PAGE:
Here are answers to some of the frequently asked questions about The BirthBliss Academy doula course. If you have a question about the doula training course that is not answered here, please call me on 07905-895466. Alternatively, email me
Are there any entry requirements for the doula course?
No, you don’t need to have any qualifications to join this course. The only thing that is required is that you want to offer support to women/birthing people as well as their families during pregnancy, childbirth and/or the postnatal period.
It’s too far for me to travel each day. Where can I stay?
We offer low-cost accommodation at some venues, so please let us know if you need a room for the duration of the course. Alternatively, we suggest you look at AirBnB.
How do I become a qualified doula?
This course is designed to prepare you for work as a doula, and you can continue growing your doula practise by enrolling in our Accreditation Programme. The support from an experienced doula as you support your first clients will really help build confidence and show that you are committed to ongoing learning and growth. We will cover this more in the course.
How do I find clients and work as a doula?
Doulas are self-employed and get their work through The Doula Directory, referrals from other doulas, their own websites, advertising, networking and word of mouth. Our doula course includes an excellent section on running your own business, which gives doulas a clear way forward after completing the course.
Can I make a living from being a doula?
If you live in or near a large city, you will most likely be able to find work and therefore earn a reasonable wage. The most difficult part for most new doulas is the business side of things. This course equips you with a lot of information on how you can make it successful.
The doulas that see themselves as business owners, and invest in their business, invest in training, advertising, marketing, which ensures exposure to the pregnant population, usually earn a reasonable living wage. If you want to have a job that fits in nicely around your family, doing something you feel passionate about then this could also be seen as value, although not a monetary one.
I’m already a qualified midwife; do I still need to come on the course to work as a doula?
Working as a midwife is a very different role from being a doula and it might be necessary for a midwife to ‘unlearn’ some of the responsibilities when working as a midwife. Doulas offer emotional and practical support and not medical advice and would not be carrying out any examinations or assessments. Doulas do not give advice full stop - we provide information. The many midwives that have attended the course found that they learned a lot and some even suggested that all midwives should come on a doula course to complement their skills.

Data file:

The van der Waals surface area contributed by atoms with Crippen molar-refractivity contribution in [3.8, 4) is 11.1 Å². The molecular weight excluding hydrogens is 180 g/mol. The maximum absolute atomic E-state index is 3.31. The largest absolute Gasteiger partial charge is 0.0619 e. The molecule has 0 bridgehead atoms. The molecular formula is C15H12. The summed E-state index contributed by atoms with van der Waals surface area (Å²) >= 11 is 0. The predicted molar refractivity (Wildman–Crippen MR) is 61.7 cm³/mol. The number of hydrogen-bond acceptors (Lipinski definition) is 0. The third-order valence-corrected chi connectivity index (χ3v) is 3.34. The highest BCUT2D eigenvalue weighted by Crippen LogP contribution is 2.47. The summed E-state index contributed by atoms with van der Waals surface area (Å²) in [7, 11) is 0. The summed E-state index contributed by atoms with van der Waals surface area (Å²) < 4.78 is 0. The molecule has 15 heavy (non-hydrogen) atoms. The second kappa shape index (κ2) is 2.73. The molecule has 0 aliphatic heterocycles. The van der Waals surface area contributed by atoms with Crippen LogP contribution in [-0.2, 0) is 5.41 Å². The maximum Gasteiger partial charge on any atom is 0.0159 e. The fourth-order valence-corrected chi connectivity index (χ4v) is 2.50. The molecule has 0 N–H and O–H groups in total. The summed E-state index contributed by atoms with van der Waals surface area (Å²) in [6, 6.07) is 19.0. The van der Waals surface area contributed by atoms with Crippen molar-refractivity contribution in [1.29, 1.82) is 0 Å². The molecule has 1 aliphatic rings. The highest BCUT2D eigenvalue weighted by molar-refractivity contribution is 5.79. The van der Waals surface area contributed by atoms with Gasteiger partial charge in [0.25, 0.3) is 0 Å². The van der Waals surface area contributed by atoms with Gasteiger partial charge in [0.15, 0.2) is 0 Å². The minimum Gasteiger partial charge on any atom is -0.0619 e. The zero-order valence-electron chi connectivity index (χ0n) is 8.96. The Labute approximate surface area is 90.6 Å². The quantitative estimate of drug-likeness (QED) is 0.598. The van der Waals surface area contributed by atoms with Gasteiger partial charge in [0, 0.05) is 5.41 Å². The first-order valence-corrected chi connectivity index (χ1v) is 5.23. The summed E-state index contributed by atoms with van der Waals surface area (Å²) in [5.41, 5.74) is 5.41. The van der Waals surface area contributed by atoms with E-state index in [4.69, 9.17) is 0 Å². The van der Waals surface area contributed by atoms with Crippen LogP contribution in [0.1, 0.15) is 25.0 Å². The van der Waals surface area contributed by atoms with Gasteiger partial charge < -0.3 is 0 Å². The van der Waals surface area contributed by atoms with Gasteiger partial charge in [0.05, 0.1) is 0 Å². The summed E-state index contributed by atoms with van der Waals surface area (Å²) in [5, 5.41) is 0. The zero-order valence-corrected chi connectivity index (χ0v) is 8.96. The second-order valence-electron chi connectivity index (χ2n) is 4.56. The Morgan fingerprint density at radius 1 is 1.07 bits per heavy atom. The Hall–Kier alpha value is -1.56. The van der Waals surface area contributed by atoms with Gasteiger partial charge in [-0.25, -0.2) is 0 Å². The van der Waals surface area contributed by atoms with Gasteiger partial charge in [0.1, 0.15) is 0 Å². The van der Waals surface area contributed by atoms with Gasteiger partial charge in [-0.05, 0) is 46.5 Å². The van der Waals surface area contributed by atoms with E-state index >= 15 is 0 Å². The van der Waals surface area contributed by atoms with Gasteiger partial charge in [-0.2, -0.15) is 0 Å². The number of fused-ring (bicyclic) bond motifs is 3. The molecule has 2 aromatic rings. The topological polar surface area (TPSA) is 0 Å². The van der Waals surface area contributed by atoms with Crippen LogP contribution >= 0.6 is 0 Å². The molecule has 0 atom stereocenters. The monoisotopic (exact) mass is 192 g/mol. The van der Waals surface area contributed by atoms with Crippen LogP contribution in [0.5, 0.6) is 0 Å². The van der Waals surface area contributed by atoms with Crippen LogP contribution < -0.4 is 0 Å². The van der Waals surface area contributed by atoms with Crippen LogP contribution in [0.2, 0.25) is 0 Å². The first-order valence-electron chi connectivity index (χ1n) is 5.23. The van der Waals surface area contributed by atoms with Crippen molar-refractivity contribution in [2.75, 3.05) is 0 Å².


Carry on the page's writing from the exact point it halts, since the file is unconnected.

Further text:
Another fact is that no one has to do a doula course to work as a doula as it is, in its essence, a traditional role. Women and birthing people have always been supported by their community during the childbearing year and still do in many cultures. Doulaing is, therefore, unregulated and anyone can work as a doula.
I have not given birth myself so can I still be a doula?
Whilst many doulas are also mothers as well, it is not a requirement for becoming a doula. Being a doula is just that, being with women and birthing people in a supportive, nurturing and caring way. If you haven't had your own baby, it might be helpful to come to the course with relevant life experience.
What is different about your course?
The course is designed to put across the essence of the doula and incorporates 20 years’ of experience working as a doula. Kicki has trained with both Penny Simkin and Phyllis Klaus, two of the founders of DONA (Doulas Of North America) and we believe that no other doula course creators in the UK have trained with these elders of the doula movement. Our facilitators bring a wealth of experiences as working doulas, combined with an enormous passion for supporting women and families in all they do!
Can I pay for the course in instalments?
There are two different payment options available to you when you book on the course. You can find the options here .
Do you offer a scholarship?
Yes! We know that there are racial inequalities in maternity care. We acknowledge that our membership does not have the level of diverse representation of colour that we would like, and we deeply wish to change that. There is currently an under-representation of doulas from the Black, Asian and Mixed Ethnic communities. We are, therefore, offering a grant of £358 which will cover half of the course fee.
To apply, please send an email with no more than 500 words to email@example.com with the subject line “Scholarship Application”, and please let us know who you are, the work you’re doing in your community and why you think you’re a good candidate for our grant. Also include which course date and venue you can attend.
I only want to work as a postnatal doula, do I really need to do a course for both birth and postnatal doulas?
It might seem as though simply doing a course for postnatal doulas would be enough if that is the kind of work you would like to focus on. However, a lot of your time will be spent on talking about the birth experience with your client. It would be of great benefit to you to have the knowledge around birth that you will get in this course, which in turn, will benefit your client. I believe it is a necessity to know about birth to be able to support someone in the postnatal period.
Are doulas in high demand?
In the UK, roughly 700,000 babies are born every year and there are probably around 1,000 doulas. So, if you look at the ratio doula versus babies born, there are not enough doulas to support every person who is having a baby. The doulas that live in the bigger cities, like London, Manchester, Leeds, etc, are usually booked up many months in advance for both birth and postnatal work.